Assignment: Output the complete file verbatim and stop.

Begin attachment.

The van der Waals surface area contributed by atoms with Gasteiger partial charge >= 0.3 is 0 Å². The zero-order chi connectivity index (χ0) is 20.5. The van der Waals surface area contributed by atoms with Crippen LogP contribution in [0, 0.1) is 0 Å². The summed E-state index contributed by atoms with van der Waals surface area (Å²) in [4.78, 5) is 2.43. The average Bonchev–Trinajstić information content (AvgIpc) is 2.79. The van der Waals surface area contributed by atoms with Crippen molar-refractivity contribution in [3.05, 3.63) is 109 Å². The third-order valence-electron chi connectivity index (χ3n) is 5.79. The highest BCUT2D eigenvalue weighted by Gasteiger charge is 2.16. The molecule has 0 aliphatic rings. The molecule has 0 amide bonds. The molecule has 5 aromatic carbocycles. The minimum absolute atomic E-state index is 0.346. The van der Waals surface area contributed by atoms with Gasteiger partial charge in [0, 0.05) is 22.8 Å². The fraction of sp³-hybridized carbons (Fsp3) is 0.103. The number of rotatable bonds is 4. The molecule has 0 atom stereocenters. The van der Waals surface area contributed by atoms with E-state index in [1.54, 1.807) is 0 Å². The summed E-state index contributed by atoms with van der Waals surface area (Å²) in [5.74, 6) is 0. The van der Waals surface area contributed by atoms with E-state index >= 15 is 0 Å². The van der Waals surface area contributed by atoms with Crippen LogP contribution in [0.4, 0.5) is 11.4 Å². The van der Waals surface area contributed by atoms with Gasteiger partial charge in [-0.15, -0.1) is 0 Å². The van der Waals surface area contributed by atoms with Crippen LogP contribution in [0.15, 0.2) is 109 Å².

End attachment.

The van der Waals surface area contributed by atoms with Gasteiger partial charge >= 0.3 is 0 Å². The zero-order chi connectivity index (χ0) is 20.5. The van der Waals surface area contributed by atoms with Crippen LogP contribution in [0, 0.1) is 0 Å². The summed E-state index contributed by atoms with van der Waals surface area (Å²) in [4.78, 5) is 2.43. The average Bonchev–Trinajstić information content (AvgIpc) is 2.79. The van der Waals surface area contributed by atoms with Crippen molar-refractivity contribution in [3.05, 3.63) is 109 Å². The third-order valence-electron chi connectivity index (χ3n) is 5.79. The highest BCUT2D eigenvalue weighted by Gasteiger charge is 2.16. The molecule has 0 aliphatic rings. The molecule has 0 amide bonds. The molecule has 5 aromatic carbocycles. The minimum absolute atomic E-state index is 0.346. The van der Waals surface area contributed by atoms with Gasteiger partial charge in [0, 0.05) is 22.8 Å². The fraction of sp³-hybridized carbons (Fsp3) is 0.103. The number of rotatable bonds is 4. The molecule has 0 atom stereocenters. The van der Waals surface area contributed by atoms with E-state index in [1.54, 1.807) is 0 Å². The summed E-state index contributed by atoms with van der Waals surface area (Å²) in [5.74, 6) is 0. The van der Waals surface area contributed by atoms with E-state index >= 15 is 0 Å². The van der Waals surface area contributed by atoms with Crippen LogP contribution in [0.4, 0.5) is 11.4 Å². The van der Waals surface area contributed by atoms with Gasteiger partial charge in [-0.15, -0.1) is 0 Å². The van der Waals surface area contributed by atoms with Crippen LogP contribution in [0.15, 0.2) is 109 Å².